Cathie: What were you thinking?!

Doug: As far as I’m concerned anyone who wants to be a director has some serious personality problems anyway (laughter).

Cathie: Oh Doug!

Doug: Well Cath, it’s obvious that there is a craving there when one wants to be a director, to be a bit of a tin pot dictator and that is basically what a  director is and hopefully there’s some genuine creativity there as well.

Cathie: Having that need to drive one’s own projects is unstoppable for some people.

Doug: It’s where I feel happiest and most comfortable. I’ve probably directed 150 different creative projects of one kind or another. I went at it the other way as well as an actor on set which is so different but interesting. I tend to keep my mouth shut and observe the different directors and their styles when I’m acting.

Cathie: Is that hard to do?

Doug: Well, no. I’ve seen other professional directors at work and I  haven’t seen anything that intimidated me at all. Directing on a set is what I  do. There is that mental reward of quote, unquote being in charge, but, if as a  director you’re doing it for that rush’s the wrong reason. People forget that there is an enormous downside to being in the front lines.

Cathie: Tell me where this power and ego aspect and directing became so intertwined in film.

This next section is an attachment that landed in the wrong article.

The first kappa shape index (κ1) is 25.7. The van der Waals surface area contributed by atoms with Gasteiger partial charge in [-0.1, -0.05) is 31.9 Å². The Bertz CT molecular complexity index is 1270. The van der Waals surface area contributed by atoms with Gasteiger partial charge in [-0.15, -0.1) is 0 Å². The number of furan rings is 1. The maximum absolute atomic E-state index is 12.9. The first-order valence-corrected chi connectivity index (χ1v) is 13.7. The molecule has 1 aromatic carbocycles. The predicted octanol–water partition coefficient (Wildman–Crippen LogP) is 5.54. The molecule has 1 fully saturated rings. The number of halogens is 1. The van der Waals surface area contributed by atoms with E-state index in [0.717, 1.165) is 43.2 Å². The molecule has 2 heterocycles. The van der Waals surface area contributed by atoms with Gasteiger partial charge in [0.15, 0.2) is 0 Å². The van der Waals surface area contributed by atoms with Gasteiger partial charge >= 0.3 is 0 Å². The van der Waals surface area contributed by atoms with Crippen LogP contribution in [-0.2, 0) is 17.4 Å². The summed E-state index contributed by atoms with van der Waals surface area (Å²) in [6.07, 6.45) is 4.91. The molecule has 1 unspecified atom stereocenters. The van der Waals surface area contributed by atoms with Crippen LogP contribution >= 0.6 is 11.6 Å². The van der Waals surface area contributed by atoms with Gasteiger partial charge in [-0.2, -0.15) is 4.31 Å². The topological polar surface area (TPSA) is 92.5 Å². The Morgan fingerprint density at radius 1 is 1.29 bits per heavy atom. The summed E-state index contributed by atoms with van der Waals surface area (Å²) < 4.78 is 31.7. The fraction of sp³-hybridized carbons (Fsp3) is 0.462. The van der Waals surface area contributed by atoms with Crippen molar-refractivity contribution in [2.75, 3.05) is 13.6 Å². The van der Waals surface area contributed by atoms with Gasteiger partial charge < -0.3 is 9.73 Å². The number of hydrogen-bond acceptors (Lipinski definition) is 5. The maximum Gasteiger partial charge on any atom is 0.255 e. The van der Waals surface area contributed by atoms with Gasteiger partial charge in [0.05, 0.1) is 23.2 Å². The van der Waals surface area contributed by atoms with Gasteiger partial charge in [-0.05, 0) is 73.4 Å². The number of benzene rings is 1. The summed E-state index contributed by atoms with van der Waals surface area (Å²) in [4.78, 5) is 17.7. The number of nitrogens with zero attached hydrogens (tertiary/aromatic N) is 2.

Doug: What lead to all this ego thing with directing is that back in the fifties and sixties the European film critics decided to identify directors as the primary driving force behind a film. An awful lot of people bought into this false perception even though there is no more collaborative medium than film and everybody working in it knows that.

Cathie: Ok, switch hats for me. You’re a writer as well, how does that figure into the whole equation of producing and directing.

Doug: As a writer, and anyone who creates anything out of thin air is a writer, there is a need for a producer who will package everything and the director who is the foreman on the construction site of the film. He makes sure the creative thing gets put together right. All these jobs are important and must collaborate with each other at some point or another.

Cathie: That’s the whole excitement of writing rather then directing for you then, writing something, shaping it all and adding your own vision to it?

Doug: That is enormously valuable. Some directors are always insisting,  "do it my way or it’s the highway for you." They are capable directors, but they are  leaving out the whole team thing so, something gets lost and something is missing from the final creative vision as a result.

Cathie: Every director is different.

Doug: Sure. Some are superb technicians, others are excellent logicians,  James Cameron for example is the latter and I’m certainly not mentioning myself  in the same category as him of course!

Cathie: Self direction is really a must isn’t it, because you will meet  people who don’t share your vision and they will try to change it in a negative way or tear it apart and erode your confidence. I think John Sayles is a great  example of a filmmaker who does it all with very little money. He’s American though and he could never do what he does in Canada as easily on a feature film level.